Collecting samples of coliform bacteria in local waterways, spending hours every day with her eyes glued to a microscope, examining hours-old zebrafish as they develop—what’s not to like?
“I like everything about the scientific process, which also involves figuring out what worked and what didn’t,” said Carly Carter ’19, a biology major who plans to attend graduate school and pursue a career in scientific policy. The research she is conducting this summer is preparing her for both.
Her project involves studying how the genetic development of baby zebrafish—especially the development of the heart and brain—is affected by different water conditions. Specifically, she is looking at the impact of local waterways containing higher levels of coliform bacteria. Higher levels of coliform bacteria typically indicate the presence of pollutants within the water.
Much of her time in the project, part of the eight-week PRISM program, is spent examining zebrafish development under a microscope and then comparing genetic profiles of fish raised in different water sources in the developmental biology lab. These differences in gene expression levels can be quantified in zebrafish that are only three days old, which appear as black and white specks darting around in petri dishes. She collects water samples only from local streams, allowing the results of these studies to be directly benefical to the local community.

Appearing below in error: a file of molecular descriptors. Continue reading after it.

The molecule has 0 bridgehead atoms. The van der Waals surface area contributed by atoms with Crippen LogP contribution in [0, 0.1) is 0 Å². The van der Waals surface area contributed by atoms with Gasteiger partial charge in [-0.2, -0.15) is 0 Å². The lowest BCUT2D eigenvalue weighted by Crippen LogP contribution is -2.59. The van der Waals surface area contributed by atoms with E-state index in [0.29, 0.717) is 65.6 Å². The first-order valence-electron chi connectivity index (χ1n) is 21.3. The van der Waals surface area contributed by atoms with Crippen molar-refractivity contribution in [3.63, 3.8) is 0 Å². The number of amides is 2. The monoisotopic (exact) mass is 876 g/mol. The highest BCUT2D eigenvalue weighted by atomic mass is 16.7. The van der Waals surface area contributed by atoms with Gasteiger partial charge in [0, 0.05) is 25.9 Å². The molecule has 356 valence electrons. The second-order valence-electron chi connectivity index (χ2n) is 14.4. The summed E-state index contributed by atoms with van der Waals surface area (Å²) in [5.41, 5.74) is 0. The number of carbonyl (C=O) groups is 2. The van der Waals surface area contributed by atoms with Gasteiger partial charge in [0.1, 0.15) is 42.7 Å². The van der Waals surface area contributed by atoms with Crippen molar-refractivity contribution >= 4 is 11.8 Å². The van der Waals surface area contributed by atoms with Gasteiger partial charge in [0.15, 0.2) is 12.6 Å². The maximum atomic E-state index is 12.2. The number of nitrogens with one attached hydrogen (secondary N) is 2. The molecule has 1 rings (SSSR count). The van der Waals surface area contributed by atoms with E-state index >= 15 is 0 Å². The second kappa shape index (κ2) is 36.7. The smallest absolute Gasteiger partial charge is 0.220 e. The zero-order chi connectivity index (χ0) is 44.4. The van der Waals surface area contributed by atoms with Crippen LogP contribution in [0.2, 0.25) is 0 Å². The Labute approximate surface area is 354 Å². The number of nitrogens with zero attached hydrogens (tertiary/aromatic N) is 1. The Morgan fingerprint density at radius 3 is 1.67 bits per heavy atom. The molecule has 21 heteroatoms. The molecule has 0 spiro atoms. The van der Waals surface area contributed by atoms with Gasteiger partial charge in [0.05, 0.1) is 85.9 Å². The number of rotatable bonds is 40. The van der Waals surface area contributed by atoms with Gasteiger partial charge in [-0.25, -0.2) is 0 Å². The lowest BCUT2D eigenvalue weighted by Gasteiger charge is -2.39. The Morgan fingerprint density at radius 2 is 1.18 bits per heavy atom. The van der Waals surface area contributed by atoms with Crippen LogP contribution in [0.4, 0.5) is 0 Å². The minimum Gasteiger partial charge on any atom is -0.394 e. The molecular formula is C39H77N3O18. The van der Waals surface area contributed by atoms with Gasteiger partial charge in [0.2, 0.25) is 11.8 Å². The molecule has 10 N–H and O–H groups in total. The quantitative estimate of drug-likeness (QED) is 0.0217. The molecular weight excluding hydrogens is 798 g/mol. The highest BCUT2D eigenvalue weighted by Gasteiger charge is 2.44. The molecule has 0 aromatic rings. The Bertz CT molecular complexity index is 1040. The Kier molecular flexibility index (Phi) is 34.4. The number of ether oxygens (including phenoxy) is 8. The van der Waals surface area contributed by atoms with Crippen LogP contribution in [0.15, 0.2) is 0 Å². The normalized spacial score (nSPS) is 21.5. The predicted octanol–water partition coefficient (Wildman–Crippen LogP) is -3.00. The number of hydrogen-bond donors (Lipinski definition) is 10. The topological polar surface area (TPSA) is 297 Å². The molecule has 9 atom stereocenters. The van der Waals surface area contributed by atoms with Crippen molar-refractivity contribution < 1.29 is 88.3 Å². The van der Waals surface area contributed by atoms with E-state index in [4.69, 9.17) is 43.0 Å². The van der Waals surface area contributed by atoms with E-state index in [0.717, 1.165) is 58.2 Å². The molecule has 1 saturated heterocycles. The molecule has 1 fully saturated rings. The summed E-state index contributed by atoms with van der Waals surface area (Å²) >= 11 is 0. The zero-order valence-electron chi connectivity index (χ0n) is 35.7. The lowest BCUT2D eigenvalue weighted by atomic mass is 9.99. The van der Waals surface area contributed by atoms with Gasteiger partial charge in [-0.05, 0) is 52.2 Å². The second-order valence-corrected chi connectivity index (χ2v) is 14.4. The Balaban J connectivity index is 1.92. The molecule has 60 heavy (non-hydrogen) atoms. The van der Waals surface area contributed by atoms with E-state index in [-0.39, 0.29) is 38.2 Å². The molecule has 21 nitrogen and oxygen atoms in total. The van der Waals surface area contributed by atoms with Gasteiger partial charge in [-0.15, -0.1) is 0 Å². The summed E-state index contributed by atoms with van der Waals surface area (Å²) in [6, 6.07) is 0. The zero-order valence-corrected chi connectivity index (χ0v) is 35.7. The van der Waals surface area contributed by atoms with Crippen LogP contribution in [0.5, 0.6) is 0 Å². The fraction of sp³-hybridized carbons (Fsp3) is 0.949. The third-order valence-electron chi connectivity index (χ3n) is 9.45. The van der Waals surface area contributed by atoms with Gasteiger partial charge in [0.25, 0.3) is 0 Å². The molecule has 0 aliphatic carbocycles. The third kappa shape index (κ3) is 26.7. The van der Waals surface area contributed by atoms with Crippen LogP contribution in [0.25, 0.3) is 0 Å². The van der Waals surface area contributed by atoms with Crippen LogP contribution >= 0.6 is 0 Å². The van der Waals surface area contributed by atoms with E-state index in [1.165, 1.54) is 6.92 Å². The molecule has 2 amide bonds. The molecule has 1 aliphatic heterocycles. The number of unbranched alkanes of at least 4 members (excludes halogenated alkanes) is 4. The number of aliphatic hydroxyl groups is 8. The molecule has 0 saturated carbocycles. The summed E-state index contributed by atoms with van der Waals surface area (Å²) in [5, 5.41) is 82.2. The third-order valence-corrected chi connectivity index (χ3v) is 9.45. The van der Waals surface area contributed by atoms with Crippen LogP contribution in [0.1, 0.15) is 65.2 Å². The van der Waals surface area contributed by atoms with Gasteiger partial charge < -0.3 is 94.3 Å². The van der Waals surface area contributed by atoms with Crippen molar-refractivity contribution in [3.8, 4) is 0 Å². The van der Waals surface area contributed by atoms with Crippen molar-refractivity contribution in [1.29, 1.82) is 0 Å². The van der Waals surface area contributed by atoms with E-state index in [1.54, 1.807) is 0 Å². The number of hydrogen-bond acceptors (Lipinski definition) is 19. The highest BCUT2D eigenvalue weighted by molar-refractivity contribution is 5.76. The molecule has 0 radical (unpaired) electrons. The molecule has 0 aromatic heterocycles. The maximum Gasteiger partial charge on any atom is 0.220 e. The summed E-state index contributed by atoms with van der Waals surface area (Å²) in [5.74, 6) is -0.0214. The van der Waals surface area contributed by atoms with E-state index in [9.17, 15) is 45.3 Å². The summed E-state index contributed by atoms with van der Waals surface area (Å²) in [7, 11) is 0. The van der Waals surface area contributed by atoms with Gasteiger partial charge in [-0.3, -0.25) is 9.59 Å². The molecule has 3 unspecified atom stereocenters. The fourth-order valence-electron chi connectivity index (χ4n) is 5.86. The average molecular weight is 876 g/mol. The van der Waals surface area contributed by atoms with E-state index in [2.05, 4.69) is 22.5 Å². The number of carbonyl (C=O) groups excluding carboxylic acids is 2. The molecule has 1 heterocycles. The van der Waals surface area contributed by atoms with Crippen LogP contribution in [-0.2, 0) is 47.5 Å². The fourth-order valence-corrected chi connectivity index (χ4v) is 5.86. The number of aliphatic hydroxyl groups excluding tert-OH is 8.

In PRISM, you can see a more complete version of the research question... You get to look at the big picture and see how it all fits together.Carly Carter ’19, Biology Major
“I’m learning how organisms develop under different stresses,” said Carter, a member of the Cormier Honors College. “I love practicing the techniques I learned in class and learning how they can be used to ask different scientific questions.”
Carter’s project, directed by Dr. Wade Znosko, assistant professor of biology, is a continuation of a similar PRISM project he led last summer. “We’re diving a little deeper at the genetic level,” said Znokso, who—using zebrafish, a favorite organism among those who study aquatic vertebrate development—has researched this topic for about five years.
Carter did two class-based research projects this spring, one in microbial diversity and one in ecology, both of which she presented at the campuswide student research day in April
“In PRISM, you can see a more complete version of the research question than in class. You get to look at the big picture and see how it all fits together,” said Carter, who is from Herndon. “Research is fun. I feel like I’m able to make an impact in the scientific community.”